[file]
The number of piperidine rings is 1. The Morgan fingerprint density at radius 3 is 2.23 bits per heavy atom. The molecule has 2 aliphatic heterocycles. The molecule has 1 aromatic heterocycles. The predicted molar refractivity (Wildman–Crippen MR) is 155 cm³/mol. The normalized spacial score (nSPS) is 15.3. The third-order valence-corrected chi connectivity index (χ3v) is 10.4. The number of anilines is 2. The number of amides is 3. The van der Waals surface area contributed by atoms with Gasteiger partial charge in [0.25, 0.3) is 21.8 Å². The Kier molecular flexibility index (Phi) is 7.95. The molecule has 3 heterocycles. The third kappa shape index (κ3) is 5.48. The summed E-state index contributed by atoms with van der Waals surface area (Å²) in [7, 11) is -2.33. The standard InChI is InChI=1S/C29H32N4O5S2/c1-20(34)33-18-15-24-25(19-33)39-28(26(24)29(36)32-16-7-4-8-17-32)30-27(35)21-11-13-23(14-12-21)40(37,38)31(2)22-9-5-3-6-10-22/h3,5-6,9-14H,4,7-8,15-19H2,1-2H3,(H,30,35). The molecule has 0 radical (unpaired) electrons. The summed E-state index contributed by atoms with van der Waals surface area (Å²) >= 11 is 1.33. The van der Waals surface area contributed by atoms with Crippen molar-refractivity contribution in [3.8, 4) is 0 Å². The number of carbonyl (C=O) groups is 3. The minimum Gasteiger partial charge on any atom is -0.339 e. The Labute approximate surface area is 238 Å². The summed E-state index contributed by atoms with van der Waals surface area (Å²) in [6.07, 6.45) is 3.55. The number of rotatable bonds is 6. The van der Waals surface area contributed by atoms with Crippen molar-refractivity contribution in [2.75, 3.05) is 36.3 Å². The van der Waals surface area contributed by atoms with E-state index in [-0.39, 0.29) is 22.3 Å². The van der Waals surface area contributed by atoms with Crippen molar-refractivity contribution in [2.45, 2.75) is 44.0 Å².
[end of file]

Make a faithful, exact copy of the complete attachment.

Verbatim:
The number of piperidine rings is 1. The Morgan fingerprint density at radius 3 is 2.23 bits per heavy atom. The molecule has 2 aliphatic heterocycles. The molecule has 1 aromatic heterocycles. The predicted molar refractivity (Wildman–Crippen MR) is 155 cm³/mol. The normalized spacial score (nSPS) is 15.3. The third-order valence-corrected chi connectivity index (χ3v) is 10.4. The number of anilines is 2. The number of amides is 3. The van der Waals surface area contributed by atoms with Gasteiger partial charge in [0.25, 0.3) is 21.8 Å². The Kier molecular flexibility index (Phi) is 7.95. The molecule has 3 heterocycles. The third kappa shape index (κ3) is 5.48. The summed E-state index contributed by atoms with van der Waals surface area (Å²) in [7, 11) is -2.33. The standard InChI is InChI=1S/C29H32N4O5S2/c1-20(34)33-18-15-24-25(19-33)39-28(26(24)29(36)32-16-7-4-8-17-32)30-27(35)21-11-13-23(14-12-21)40(37,38)31(2)22-9-5-3-6-10-22/h3,5-6,9-14H,4,7-8,15-19H2,1-2H3,(H,30,35). The molecule has 0 radical (unpaired) electrons. The summed E-state index contributed by atoms with van der Waals surface area (Å²) >= 11 is 1.33. The van der Waals surface area contributed by atoms with Crippen molar-refractivity contribution in [3.8, 4) is 0 Å². The number of carbonyl (C=O) groups is 3. The minimum Gasteiger partial charge on any atom is -0.339 e. The Labute approximate surface area is 238 Å². The summed E-state index contributed by atoms with van der Waals surface area (Å²) in [6.07, 6.45) is 3.55. The number of rotatable bonds is 6. The van der Waals surface area contributed by atoms with Crippen molar-refractivity contribution in [2.75, 3.05) is 36.3 Å². The van der Waals surface area contributed by atoms with E-state index in [-0.39, 0.29) is 22.3 Å². The van der Waals surface area contributed by atoms with Crippen molar-refractivity contribution in [2.45, 2.75) is 44.0 Å².